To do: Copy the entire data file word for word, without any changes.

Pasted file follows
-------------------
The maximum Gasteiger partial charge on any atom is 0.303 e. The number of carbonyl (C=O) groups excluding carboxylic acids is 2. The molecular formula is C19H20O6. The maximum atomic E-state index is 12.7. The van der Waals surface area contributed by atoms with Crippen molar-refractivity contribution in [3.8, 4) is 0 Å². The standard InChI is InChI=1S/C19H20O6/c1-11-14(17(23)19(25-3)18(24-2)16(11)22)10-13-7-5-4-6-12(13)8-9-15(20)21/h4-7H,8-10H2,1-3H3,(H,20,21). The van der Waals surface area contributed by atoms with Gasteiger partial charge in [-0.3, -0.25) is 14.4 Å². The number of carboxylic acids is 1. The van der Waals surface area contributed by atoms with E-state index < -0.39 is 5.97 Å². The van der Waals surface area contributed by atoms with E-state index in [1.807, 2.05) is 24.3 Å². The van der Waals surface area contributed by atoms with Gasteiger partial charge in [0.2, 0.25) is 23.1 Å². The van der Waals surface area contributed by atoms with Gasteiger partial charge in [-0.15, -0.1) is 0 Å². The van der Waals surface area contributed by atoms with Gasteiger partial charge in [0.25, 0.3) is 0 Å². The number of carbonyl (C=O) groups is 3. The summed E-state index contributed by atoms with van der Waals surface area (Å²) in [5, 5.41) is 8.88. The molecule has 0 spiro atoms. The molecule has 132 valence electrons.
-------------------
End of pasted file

The maximum Gasteiger partial charge on any atom is 0.303 e. The number of carbonyl (C=O) groups excluding carboxylic acids is 2. The molecular formula is C19H20O6. The maximum atomic E-state index is 12.7. The van der Waals surface area contributed by atoms with Crippen molar-refractivity contribution in [3.8, 4) is 0 Å². The standard InChI is InChI=1S/C19H20O6/c1-11-14(17(23)19(25-3)18(24-2)16(11)22)10-13-7-5-4-6-12(13)8-9-15(20)21/h4-7H,8-10H2,1-3H3,(H,20,21). The van der Waals surface area contributed by atoms with Gasteiger partial charge in [-0.3, -0.25) is 14.4 Å². The number of carboxylic acids is 1. The van der Waals surface area contributed by atoms with E-state index < -0.39 is 5.97 Å². The van der Waals surface area contributed by atoms with E-state index in [1.807, 2.05) is 24.3 Å². The van der Waals surface area contributed by atoms with Gasteiger partial charge in [0.2, 0.25) is 23.1 Å². The van der Waals surface area contributed by atoms with Gasteiger partial charge in [-0.15, -0.1) is 0 Å². The van der Waals surface area contributed by atoms with Gasteiger partial charge in [0.25, 0.3) is 0 Å². The number of carbonyl (C=O) groups is 3. The summed E-state index contributed by atoms with van der Waals surface area (Å²) in [5, 5.41) is 8.88. The molecule has 0 spiro atoms. The molecule has 132 valence electrons.